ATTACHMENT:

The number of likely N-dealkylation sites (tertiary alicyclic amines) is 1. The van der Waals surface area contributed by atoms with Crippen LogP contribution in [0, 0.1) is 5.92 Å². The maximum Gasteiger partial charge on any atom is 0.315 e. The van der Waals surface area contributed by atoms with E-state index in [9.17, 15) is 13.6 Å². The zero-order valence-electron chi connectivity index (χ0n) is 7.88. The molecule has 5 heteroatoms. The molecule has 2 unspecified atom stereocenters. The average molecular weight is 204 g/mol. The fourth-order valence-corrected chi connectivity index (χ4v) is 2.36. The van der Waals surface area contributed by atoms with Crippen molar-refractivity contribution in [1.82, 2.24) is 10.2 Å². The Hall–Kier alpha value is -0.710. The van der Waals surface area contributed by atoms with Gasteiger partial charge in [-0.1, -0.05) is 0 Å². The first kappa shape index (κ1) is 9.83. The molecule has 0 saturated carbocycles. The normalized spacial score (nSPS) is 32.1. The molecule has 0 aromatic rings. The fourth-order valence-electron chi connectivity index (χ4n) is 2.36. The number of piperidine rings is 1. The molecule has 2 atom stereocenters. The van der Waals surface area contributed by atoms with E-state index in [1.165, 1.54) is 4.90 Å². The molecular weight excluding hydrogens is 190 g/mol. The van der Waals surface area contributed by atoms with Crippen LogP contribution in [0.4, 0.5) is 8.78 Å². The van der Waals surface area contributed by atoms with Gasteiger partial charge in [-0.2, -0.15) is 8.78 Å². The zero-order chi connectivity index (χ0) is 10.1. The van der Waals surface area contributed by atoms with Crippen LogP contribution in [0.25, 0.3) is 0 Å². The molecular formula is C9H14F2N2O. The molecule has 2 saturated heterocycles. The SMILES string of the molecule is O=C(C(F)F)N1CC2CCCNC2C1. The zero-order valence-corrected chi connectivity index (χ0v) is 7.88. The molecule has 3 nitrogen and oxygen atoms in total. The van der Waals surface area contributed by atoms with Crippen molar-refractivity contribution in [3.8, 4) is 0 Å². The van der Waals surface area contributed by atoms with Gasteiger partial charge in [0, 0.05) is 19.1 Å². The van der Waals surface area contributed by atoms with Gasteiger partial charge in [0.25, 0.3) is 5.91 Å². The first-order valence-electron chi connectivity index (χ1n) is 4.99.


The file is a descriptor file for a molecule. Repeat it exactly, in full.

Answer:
The number of likely N-dealkylation sites (tertiary alicyclic amines) is 1. The van der Waals surface area contributed by atoms with Crippen LogP contribution in [0, 0.1) is 5.92 Å². The maximum Gasteiger partial charge on any atom is 0.315 e. The van der Waals surface area contributed by atoms with E-state index in [9.17, 15) is 13.6 Å². The zero-order valence-electron chi connectivity index (χ0n) is 7.88. The molecule has 5 heteroatoms. The molecule has 2 unspecified atom stereocenters. The average molecular weight is 204 g/mol. The fourth-order valence-corrected chi connectivity index (χ4v) is 2.36. The van der Waals surface area contributed by atoms with Crippen molar-refractivity contribution in [1.82, 2.24) is 10.2 Å². The Hall–Kier alpha value is -0.710. The van der Waals surface area contributed by atoms with Gasteiger partial charge in [-0.1, -0.05) is 0 Å². The first kappa shape index (κ1) is 9.83. The molecule has 0 saturated carbocycles. The normalized spacial score (nSPS) is 32.1. The molecule has 0 aromatic rings. The fourth-order valence-electron chi connectivity index (χ4n) is 2.36. The number of piperidine rings is 1. The molecule has 2 atom stereocenters. The van der Waals surface area contributed by atoms with E-state index in [1.165, 1.54) is 4.90 Å². The molecular weight excluding hydrogens is 190 g/mol. The van der Waals surface area contributed by atoms with Crippen LogP contribution in [0.4, 0.5) is 8.78 Å². The van der Waals surface area contributed by atoms with Gasteiger partial charge in [-0.2, -0.15) is 8.78 Å². The zero-order chi connectivity index (χ0) is 10.1. The van der Waals surface area contributed by atoms with Crippen LogP contribution in [0.25, 0.3) is 0 Å². The molecular formula is C9H14F2N2O. The molecule has 2 saturated heterocycles. The SMILES string of the molecule is O=C(C(F)F)N1CC2CCCNC2C1. The zero-order valence-corrected chi connectivity index (χ0v) is 7.88. The molecule has 3 nitrogen and oxygen atoms in total. The van der Waals surface area contributed by atoms with Crippen molar-refractivity contribution in [3.8, 4) is 0 Å². The van der Waals surface area contributed by atoms with Gasteiger partial charge in [0, 0.05) is 19.1 Å². The van der Waals surface area contributed by atoms with Gasteiger partial charge in [0.25, 0.3) is 5.91 Å². The first-order valence-electron chi connectivity index (χ1n) is 4.99.